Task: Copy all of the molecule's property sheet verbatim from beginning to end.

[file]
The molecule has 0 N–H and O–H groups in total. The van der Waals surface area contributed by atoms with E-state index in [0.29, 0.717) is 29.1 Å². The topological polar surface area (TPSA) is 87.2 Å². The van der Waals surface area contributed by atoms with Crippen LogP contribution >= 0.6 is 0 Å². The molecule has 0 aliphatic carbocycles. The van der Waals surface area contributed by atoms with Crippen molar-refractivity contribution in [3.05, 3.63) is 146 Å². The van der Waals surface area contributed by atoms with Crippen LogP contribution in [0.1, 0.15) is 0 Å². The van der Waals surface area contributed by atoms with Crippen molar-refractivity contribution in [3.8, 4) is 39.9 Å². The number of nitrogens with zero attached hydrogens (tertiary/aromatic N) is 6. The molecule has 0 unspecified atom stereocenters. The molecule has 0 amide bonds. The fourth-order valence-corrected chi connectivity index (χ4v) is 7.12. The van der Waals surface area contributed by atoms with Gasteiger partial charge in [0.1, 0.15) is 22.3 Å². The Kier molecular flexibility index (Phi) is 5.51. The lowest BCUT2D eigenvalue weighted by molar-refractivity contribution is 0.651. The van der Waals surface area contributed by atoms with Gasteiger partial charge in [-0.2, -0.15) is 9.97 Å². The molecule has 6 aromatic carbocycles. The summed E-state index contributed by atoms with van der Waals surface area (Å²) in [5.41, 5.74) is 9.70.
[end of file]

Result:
The molecule has 0 N–H and O–H groups in total. The van der Waals surface area contributed by atoms with E-state index in [0.29, 0.717) is 29.1 Å². The topological polar surface area (TPSA) is 87.2 Å². The van der Waals surface area contributed by atoms with Crippen LogP contribution >= 0.6 is 0 Å². The molecule has 0 aliphatic carbocycles. The van der Waals surface area contributed by atoms with Crippen molar-refractivity contribution in [3.05, 3.63) is 146 Å². The van der Waals surface area contributed by atoms with Crippen LogP contribution in [0.1, 0.15) is 0 Å². The van der Waals surface area contributed by atoms with Crippen molar-refractivity contribution in [3.8, 4) is 39.9 Å². The number of nitrogens with zero attached hydrogens (tertiary/aromatic N) is 6. The molecule has 0 unspecified atom stereocenters. The molecule has 0 amide bonds. The fourth-order valence-corrected chi connectivity index (χ4v) is 7.12. The van der Waals surface area contributed by atoms with Gasteiger partial charge in [0.1, 0.15) is 22.3 Å². The Kier molecular flexibility index (Phi) is 5.51. The lowest BCUT2D eigenvalue weighted by molar-refractivity contribution is 0.651. The van der Waals surface area contributed by atoms with Gasteiger partial charge in [-0.2, -0.15) is 9.97 Å². The molecule has 6 aromatic carbocycles. The summed E-state index contributed by atoms with van der Waals surface area (Å²) in [5.41, 5.74) is 9.70.